change management simulation power and influence part i setting the strategy

Part 1: discuss the strategy that you developed before executing your plans and steps. You should address the following:

  • How and why did you choose the CEO or Product Innovation Role? Role is Product Innovation
  • What was your vision, mission, and core strategy for the Simulation? (Simulation below)
  • Provide a SWOT analysis of your expectations.

3-4 pages APA format with references

You are Director of Product Innovation within the Research & Development unit of Spectrum Sunglass Company. Spectrum’s immediate future looks bright as the company enters its second decade of operations. Externally, the consumer sunglass market is growing again, and competitive-pricing pressures have subsided. The company recently rehired some of the workers laid off during the last recession, and many departmental budgets have been restored to well-funded, pre-recession levels. You are especially proud that one potential new product design has received positive focus group feedback after the first phase of development, and some exciting branding deals with Hollywood celebrities are under negotiation. Everyone at Spectrum Sunglass is looking forward to growth and enhanced earnings.

While you generally feel very positive regarding the situation at Spectrum, you have noticed that the topic of sustainable economic development and the link between sustainability and innovation is featured in many of the professional articles you read, such as “Why Sustainability Is Now the Key Driver of Innovation.” You are frustrated that you don’t have any new sunglass products to offer to the vocal customers who increasingly express concerns about Spectrum’s environmental impact. Not only does sustainable development make sense to you personally, from both a moral and an economic standpoint, but you also see this as an opportunity to differentiate Spectrum’s products from your competitors, which focus exclusively on design and price.

During Spectrum Sunglass Company’s annual strategy retreat, you decide to pitch the idea of forming a task force to make the company and its products more environmentally sustainable. Your vision for Spectrum consists of three specific goals: (1) Eliminate 25% of waste by redesigning the manufacturing process; (2) reduce the current level of greenhouse gas emissions by 15%; and (3) create a new product line based entirely on environmentally benign materials. You argue that these goals, while aggressive, are achievable within the next two years. You also add that based on your current understanding, the task force will need to pursue the following activities: (1) Conduct energy audits and set aggressive milestones for improvement on the three goals; (2) redesign processes and products to be more environmentally sustainable (and scale up successful experiments quickly); (3) analyze environmental life cycles throughout the entire value chain inside the firm and with its suppliers; (4) seek to replace fossil-fuel energy sources with renewable energy sources; and (5) seek to replace petroleum-based materials with biodegradable materials.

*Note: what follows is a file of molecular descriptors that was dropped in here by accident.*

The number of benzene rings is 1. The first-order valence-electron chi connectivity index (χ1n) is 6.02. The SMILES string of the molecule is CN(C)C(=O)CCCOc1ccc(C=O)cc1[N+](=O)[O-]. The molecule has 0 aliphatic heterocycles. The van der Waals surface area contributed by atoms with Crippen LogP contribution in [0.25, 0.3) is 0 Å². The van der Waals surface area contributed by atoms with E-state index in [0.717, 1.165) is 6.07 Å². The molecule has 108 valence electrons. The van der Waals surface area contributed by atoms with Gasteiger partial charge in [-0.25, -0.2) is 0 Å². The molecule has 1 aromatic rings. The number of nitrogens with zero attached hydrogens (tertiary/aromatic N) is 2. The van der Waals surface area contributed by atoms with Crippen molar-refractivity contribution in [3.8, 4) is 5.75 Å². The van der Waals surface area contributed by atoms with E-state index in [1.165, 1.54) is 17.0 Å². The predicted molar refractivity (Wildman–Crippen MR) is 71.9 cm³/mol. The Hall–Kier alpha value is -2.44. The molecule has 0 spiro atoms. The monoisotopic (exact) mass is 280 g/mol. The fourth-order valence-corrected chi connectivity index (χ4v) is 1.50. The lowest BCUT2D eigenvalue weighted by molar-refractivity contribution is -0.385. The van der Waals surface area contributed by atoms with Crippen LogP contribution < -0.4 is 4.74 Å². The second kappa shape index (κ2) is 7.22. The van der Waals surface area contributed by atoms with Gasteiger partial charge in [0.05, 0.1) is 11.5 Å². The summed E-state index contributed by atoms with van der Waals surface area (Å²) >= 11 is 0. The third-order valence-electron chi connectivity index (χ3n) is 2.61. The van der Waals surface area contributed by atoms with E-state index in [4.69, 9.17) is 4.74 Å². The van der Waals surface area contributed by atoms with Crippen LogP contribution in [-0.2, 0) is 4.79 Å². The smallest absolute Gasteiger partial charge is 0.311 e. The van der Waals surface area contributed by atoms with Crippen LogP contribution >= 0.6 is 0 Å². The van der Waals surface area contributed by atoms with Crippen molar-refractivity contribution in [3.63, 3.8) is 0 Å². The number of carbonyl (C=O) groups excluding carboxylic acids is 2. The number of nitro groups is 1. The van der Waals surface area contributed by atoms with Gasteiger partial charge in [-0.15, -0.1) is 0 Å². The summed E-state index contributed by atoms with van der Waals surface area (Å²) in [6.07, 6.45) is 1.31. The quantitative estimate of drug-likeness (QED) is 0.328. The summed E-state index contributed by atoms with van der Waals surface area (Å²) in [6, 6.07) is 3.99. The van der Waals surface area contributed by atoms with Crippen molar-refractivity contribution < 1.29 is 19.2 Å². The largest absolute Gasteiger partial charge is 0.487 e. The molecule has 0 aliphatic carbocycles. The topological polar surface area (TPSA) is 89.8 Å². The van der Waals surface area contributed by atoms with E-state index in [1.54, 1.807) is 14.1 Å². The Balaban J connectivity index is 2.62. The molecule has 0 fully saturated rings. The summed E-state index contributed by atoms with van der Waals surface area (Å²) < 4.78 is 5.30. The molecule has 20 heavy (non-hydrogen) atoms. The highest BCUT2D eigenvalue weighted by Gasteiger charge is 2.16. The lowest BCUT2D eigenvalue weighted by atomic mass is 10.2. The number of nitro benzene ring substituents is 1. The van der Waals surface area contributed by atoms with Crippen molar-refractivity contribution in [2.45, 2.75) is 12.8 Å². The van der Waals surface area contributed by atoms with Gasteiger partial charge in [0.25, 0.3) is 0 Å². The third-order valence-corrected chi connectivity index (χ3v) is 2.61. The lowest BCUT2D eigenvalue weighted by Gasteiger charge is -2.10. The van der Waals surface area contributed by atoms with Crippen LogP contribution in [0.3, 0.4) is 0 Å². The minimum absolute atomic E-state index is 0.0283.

After politely listening to your proposal, Andrew Chen, the General Counsel, interjects that in his professional opinion, the sustainability project opens up the company to unnecessary legal risks. If the company does go ahead, he advises that only one of the three goals be pursued and that it not be publicly announced or promised until after a careful internal due diligence process. Then the CFO, Paul D’Arcy, speaks up, adding that instead of focusing on a pie-in-the-sky sustainability project, the task force’s time and money would be better spent on finding innovative ways for Spectrum to reduce raw material costs and counteract the seasonality of its business. Just when you are about to inject a counterargument to this increasingly negative reception, Luke Filer, the VP of Operations, states that he is concerned about a product and process change that is likely to increase raw material costs and disrupt existing production flows.

Breaking the impasse, Leslie Harris, Spectrum’s VP of Sales and Marketing, argues that this idea has considerable promise and that it would be foolish to reject it prematurely. After an hour-long discussion, during which some members of the top management team voice support for the initiative while others express skepticism, Henry Adams, the CEO and the rest of the management team agree to support your proposal, with the condition that the measure of success be your team’s ability to achieve the proposed three goals within the next two years. The CEO agrees to allow you and your task force members to spend 75% of your time on this change initiative over the next two years. You agree to this arrangement, and you recommend that the task force report directly to the CEO in order to signal its importance to the rest of the organization and to facilitate direct communication on key issues as they come up. As the retreat ends and everyone heads to dinner, you start pondering the numerous issues and obstacles you’ll need to overcome in order to implement your sustainability vision.

Your central challenge is to convince your colleagues that a dramatic change in the organization’s strategy and products is necessary and that environmental sustainability is one of the keys to the firm’s future. This challenge is somewhat complicated by the fact that you must influence the rest of the organization without the formal authority to command employees’ attention, and there is no generally perceived need to change at this moment because of the firm’s return to normal profitability. However, you do have a reputation for being competent and trustworthy, and this reputational capital will be invaluable to you as you take on this new challenge.

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